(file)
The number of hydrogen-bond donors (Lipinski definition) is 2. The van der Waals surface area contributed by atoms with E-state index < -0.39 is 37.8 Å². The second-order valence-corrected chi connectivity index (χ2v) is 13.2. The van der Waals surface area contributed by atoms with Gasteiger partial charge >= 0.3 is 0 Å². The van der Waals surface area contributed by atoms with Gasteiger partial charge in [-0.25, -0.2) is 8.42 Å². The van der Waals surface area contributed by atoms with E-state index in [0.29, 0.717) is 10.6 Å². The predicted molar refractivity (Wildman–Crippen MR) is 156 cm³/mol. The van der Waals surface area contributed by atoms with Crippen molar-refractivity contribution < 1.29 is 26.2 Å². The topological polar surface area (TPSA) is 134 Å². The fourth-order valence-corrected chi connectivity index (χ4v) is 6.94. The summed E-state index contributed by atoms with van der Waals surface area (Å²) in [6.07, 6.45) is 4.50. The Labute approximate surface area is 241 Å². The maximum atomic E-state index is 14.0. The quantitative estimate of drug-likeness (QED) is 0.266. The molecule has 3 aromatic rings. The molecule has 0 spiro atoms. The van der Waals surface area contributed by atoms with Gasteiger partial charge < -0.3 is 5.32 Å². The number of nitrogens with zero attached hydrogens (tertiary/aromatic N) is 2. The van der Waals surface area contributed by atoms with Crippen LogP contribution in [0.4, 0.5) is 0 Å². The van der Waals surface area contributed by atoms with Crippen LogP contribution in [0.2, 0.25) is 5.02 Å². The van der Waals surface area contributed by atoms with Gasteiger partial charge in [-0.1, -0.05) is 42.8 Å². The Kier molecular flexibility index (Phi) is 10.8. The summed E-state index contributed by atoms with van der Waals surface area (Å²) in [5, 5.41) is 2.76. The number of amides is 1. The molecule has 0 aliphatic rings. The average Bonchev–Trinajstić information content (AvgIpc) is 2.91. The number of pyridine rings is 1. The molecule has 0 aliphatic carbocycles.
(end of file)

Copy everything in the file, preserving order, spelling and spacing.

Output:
The number of hydrogen-bond donors (Lipinski definition) is 2. The van der Waals surface area contributed by atoms with E-state index < -0.39 is 37.8 Å². The second-order valence-corrected chi connectivity index (χ2v) is 13.2. The van der Waals surface area contributed by atoms with Gasteiger partial charge >= 0.3 is 0 Å². The van der Waals surface area contributed by atoms with Gasteiger partial charge in [-0.25, -0.2) is 8.42 Å². The van der Waals surface area contributed by atoms with E-state index in [0.29, 0.717) is 10.6 Å². The predicted molar refractivity (Wildman–Crippen MR) is 156 cm³/mol. The van der Waals surface area contributed by atoms with Crippen molar-refractivity contribution < 1.29 is 26.2 Å². The topological polar surface area (TPSA) is 134 Å². The fourth-order valence-corrected chi connectivity index (χ4v) is 6.94. The summed E-state index contributed by atoms with van der Waals surface area (Å²) in [6.07, 6.45) is 4.50. The Labute approximate surface area is 241 Å². The maximum atomic E-state index is 14.0. The quantitative estimate of drug-likeness (QED) is 0.266. The molecule has 3 aromatic rings. The molecule has 0 spiro atoms. The van der Waals surface area contributed by atoms with Gasteiger partial charge < -0.3 is 5.32 Å². The number of nitrogens with zero attached hydrogens (tertiary/aromatic N) is 2. The van der Waals surface area contributed by atoms with Crippen LogP contribution in [0.4, 0.5) is 0 Å². The van der Waals surface area contributed by atoms with Crippen LogP contribution in [0.2, 0.25) is 5.02 Å². The van der Waals surface area contributed by atoms with Gasteiger partial charge in [-0.1, -0.05) is 42.8 Å². The Kier molecular flexibility index (Phi) is 10.8. The summed E-state index contributed by atoms with van der Waals surface area (Å²) in [5, 5.41) is 2.76. The number of amides is 1. The molecule has 0 aliphatic rings. The average Bonchev–Trinajstić information content (AvgIpc) is 2.91. The number of pyridine rings is 1. The molecule has 0 aliphatic carbocycles.